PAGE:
Some things I know: I know that wilderness is a source for fostering human vitality. And I know it has the potential to bring out the best in us. I also know that there are a lot of barriers to accessing and actualizing wilderness. I know that profound wilderness encounters don’t require a lot of words even though they do require a lot of work. The best wilderness encounters are highly intentional and intentionally simple. I know that historically recreational wilderness encounters have been available primarily to the affluent, able-bodied, white men. And yet, I know that all sorts of people find their strength in and among wildness. I know that people go to nature to experience calm and get inspiration. I know that being in the wilderness is a vulnerable experience, that it requires courage. I know that the wilderness teaches people things that they need to learn. I know that a lot of the people who would benefit the most from some time in the wilderness don’t usually have the time or the money to go to the wilderness.
It remains a priority for me in my work with Renewal in the Wilderness to continue to leverage our fundraising capacity to build up funds so that we can continue making the support of Renewal available to world changers and caring professionals, without burdening them with the financial piece of the puzzle.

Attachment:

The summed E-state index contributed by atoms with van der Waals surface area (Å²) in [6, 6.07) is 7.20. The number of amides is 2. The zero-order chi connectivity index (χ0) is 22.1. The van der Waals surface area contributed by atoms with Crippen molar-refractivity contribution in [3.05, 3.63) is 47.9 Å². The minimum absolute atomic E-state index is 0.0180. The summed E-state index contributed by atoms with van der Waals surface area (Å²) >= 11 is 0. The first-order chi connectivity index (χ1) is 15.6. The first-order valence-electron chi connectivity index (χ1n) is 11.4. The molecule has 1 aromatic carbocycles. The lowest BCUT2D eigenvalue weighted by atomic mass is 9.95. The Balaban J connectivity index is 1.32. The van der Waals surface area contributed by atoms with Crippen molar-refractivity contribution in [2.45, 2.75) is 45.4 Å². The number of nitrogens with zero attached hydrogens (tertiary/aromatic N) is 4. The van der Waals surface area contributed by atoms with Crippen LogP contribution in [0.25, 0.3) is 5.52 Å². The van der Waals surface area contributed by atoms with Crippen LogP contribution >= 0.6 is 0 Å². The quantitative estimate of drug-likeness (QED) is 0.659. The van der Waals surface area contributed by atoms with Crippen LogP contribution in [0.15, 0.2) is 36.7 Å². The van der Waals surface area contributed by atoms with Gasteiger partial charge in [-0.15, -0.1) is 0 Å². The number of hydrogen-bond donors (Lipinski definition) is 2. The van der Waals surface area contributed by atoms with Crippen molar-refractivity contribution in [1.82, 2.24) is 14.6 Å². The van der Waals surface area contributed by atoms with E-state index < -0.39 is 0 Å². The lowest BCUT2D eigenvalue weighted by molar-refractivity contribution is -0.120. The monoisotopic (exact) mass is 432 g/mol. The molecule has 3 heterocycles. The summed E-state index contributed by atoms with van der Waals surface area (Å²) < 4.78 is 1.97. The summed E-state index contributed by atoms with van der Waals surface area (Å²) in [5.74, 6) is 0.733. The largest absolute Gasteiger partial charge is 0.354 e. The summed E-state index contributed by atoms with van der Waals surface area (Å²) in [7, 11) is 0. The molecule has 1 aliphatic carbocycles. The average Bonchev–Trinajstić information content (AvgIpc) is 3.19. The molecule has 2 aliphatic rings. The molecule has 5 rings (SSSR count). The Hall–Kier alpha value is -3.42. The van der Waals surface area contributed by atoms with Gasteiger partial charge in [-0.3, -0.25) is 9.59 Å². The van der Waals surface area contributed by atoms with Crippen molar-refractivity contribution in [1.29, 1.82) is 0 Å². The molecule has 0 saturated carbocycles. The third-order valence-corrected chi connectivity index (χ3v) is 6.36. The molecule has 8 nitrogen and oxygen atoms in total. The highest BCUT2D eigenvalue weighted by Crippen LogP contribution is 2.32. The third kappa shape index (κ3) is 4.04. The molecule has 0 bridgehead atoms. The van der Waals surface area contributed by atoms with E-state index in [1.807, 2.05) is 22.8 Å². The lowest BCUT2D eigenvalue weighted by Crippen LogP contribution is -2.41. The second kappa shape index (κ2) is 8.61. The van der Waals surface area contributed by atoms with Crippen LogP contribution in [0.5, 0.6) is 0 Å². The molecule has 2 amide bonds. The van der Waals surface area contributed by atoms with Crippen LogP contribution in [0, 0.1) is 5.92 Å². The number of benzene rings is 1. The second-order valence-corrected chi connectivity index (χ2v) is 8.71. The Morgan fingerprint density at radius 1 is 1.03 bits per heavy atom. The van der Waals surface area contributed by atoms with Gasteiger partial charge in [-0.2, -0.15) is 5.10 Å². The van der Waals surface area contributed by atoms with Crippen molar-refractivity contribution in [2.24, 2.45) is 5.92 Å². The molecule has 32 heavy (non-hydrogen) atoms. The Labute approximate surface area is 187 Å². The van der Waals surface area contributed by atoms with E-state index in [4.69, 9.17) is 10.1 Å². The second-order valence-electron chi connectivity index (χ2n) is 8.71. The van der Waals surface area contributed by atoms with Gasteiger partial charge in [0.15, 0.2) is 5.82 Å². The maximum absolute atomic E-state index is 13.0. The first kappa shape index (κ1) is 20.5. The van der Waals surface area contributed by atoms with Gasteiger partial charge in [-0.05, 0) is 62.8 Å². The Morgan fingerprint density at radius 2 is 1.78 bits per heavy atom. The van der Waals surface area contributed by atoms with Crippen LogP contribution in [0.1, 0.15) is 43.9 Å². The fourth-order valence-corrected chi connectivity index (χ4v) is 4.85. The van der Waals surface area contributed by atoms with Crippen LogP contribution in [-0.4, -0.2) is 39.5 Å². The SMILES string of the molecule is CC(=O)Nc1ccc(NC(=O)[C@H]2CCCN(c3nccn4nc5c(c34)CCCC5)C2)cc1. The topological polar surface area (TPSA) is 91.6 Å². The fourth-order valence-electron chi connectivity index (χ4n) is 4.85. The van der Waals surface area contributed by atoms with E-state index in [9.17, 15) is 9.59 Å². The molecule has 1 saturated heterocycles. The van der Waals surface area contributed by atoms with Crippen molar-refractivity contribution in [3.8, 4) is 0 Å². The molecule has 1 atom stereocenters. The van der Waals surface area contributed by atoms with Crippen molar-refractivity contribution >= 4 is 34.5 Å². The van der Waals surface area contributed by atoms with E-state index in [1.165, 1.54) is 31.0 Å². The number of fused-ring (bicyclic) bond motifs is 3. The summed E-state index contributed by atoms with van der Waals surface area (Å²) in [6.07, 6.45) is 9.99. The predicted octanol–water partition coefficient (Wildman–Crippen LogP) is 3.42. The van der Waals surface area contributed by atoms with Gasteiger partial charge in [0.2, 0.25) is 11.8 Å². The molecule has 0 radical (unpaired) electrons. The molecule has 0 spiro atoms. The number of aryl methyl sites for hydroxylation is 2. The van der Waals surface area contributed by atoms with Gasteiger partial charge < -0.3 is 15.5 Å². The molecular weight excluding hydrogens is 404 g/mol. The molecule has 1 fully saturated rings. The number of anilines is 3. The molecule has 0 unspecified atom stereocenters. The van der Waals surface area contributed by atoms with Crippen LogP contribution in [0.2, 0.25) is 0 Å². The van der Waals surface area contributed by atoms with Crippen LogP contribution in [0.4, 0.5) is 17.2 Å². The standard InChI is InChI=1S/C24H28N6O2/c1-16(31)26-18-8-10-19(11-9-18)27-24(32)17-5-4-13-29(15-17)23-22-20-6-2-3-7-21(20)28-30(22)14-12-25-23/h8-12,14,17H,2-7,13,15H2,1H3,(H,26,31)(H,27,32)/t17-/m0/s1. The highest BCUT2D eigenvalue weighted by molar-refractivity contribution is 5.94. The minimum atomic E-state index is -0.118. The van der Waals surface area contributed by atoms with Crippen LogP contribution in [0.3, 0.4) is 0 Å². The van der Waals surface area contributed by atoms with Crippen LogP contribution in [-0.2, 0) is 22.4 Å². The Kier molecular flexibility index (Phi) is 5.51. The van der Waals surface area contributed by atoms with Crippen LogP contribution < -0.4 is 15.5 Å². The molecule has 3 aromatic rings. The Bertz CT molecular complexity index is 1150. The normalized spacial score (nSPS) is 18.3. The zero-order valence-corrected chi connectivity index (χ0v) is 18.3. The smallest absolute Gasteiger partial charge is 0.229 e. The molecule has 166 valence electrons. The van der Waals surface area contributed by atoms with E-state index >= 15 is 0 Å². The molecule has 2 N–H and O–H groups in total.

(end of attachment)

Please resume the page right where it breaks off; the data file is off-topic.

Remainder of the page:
And it remains a priority to make our experiences approachable, to temper the intimidation factor of a wilderness experience by coming alongside of people who are interested but nervous, and to make sure that they feel prepared and capable.
There are big gaps in our model in so far as our experiences in wild and rugged places often exclude many people based on differing levels of ability. Given the limits inherent to our source material it’s not possible for every person to join every trip or retreat that we offer. But I think it’s absolutely vital that we as an organization keep on working to ensure that we offer experiences that are ever more inclusive. I think it’s vital that we continue seeking solutions to all sorts of barriers of access. As far as I’m concerned, crafting those creative solutions is the primary role of a wilderness guide. I’m committed.